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Tips to Handle a Market Decline

L Haelen 2016
Laurie Haelen, AIF®
Senior Vice President, Manager of Wealth Solutions
[email protected]
(585) 419-0670 x41970

Market declines are challenging times and it is important to realize that they are an inevitable part of the economic cycle. Here are some simple tips to consider when thinking about your portfolio.

1. Stay Calm - There is more information available, both true and false, than there ever has been before. The result can be that investor stress causes people to make bad decisions. We understand that you may be feeling anxious. In order to make decisions that are best for your own long-term financial situation, stay calm and make your decisions based upon facts and not emotions.

2. Focus on the long-term - Your investments are designed to support your long-term goals and therefore should not change unless your long-term objectives warrant it. According to Vanguard, the average annual return of a portfolio consisting of 60 percent stocks and 40 percent bonds for the period from 1926-2018 was 8.6 percent. The highest loss during that period was 26.6 percent in 1931. There were losses in 22 of the 93 years. Although the future may not be identical to the past, it has benefited investors to stick to their plan for the long-term, even when the current situation seems dire.

3. Review your Financial Plan - Have your circumstances changed? Are your goals different? If not, resist the urge to make drastic changes to your investment strategy. Remember that market volatility has already been anticipated and built into your plan. We have had an 11-year positive run in the stock market. It was inevitable that a major downturn would occur at some point. It was a matter of when, not if.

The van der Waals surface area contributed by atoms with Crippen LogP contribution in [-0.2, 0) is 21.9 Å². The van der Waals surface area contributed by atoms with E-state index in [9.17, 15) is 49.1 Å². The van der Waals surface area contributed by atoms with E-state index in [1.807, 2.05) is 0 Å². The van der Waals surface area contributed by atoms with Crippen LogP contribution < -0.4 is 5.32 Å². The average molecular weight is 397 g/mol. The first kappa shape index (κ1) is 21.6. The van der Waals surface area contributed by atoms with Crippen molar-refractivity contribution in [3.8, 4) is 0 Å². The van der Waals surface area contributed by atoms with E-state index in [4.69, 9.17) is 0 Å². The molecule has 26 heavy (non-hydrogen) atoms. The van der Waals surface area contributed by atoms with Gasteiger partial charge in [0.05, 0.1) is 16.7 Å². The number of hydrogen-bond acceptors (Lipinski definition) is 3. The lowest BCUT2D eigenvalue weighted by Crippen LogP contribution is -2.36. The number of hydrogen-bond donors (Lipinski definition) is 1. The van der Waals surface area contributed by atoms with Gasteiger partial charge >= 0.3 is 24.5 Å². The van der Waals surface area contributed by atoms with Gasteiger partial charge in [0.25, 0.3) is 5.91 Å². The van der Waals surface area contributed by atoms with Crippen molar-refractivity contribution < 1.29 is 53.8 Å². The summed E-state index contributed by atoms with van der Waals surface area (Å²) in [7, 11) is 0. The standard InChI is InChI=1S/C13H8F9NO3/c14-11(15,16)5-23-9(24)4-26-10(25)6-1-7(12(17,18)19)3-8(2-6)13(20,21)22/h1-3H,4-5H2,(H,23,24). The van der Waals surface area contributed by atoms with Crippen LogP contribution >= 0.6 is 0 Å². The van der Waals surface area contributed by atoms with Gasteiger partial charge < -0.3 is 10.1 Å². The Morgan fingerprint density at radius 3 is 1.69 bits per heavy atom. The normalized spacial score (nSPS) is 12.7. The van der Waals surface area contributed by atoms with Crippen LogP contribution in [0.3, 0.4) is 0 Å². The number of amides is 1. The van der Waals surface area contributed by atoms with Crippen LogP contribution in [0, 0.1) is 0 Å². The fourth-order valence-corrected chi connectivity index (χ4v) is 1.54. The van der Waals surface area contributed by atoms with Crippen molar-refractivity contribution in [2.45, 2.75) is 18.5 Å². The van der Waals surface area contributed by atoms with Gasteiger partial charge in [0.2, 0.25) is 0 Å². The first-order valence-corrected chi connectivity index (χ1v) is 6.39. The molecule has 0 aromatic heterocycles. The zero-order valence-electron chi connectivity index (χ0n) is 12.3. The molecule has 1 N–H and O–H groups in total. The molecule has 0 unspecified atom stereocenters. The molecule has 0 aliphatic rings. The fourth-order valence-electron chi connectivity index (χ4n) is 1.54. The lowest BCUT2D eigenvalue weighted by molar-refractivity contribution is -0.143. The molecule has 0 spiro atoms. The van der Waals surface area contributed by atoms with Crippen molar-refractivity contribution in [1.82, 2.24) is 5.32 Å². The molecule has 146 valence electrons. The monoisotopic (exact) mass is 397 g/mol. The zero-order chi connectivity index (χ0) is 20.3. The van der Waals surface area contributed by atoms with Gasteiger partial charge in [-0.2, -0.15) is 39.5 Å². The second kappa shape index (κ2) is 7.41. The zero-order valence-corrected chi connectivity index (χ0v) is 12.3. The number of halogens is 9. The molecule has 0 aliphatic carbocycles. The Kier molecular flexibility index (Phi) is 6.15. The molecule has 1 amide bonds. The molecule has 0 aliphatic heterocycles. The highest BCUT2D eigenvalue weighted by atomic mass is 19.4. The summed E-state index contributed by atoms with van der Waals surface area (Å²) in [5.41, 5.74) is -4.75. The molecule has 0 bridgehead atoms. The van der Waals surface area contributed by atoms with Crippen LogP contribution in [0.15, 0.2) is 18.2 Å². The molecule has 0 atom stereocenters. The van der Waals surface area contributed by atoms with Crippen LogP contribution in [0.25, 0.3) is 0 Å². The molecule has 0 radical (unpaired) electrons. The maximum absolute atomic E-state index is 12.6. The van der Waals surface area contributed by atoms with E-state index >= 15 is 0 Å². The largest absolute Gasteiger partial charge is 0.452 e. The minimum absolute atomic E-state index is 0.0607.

With that said, declines in the market are a great time to revisit your long and short-term financial goals. Ensuring that you have an emergency fund, for example, is a goal that can help prevent from having to withdraw funds from the market at an inopportune time. Ensure your stock-to-bond asset allocation is appropriate and that your portfolio is adequately diversified to weather the storm. If you are retired and taking regular distributions from your portfolio to support your household cash flow needs, draw from the bond or cash portion of your portfolio, and give your stocks a chance to recover.

4. Take Advantage of Opportunities - Market declines present opportunities that investors may not be aware of with the daily media onslaught of negativity. When the markets are down, stocks are “on sale” and it is a great time to consider increasing contributions to your investments to take advantage of lower prices. For example, recent market activity has caused an average 60/40 portfolio to be down close to 20% year to date (as of March 20th). Adding funds now to long-term portfolios will aid in recovery once the market downturn reverses. Also, with low interest rates, it may be time to refinance some higher interest debt such as credit cards or auto loans

If you need help navigating this difficult time, CNB Wealth Management stands ready to be of assistance to you with any of your financial needs. Please feel free to reach out to us at any time and be kind to yourself during these uncertain times. #CNBeKind


This material is provided for general information purposes only. Past performance is not indicative of future investment results. Any investment involves potential risk, including potential loss of capital. Before making any investment decision, please consult your legal, tax and financial advisors. Non-deposit investment products are not bank deposits and are not insured or guaranteed by Canandaigua National Bank & Trust or its affiliates, or any federal or state government or agency and are subject to investment risks, including possible loss of principal amount invested.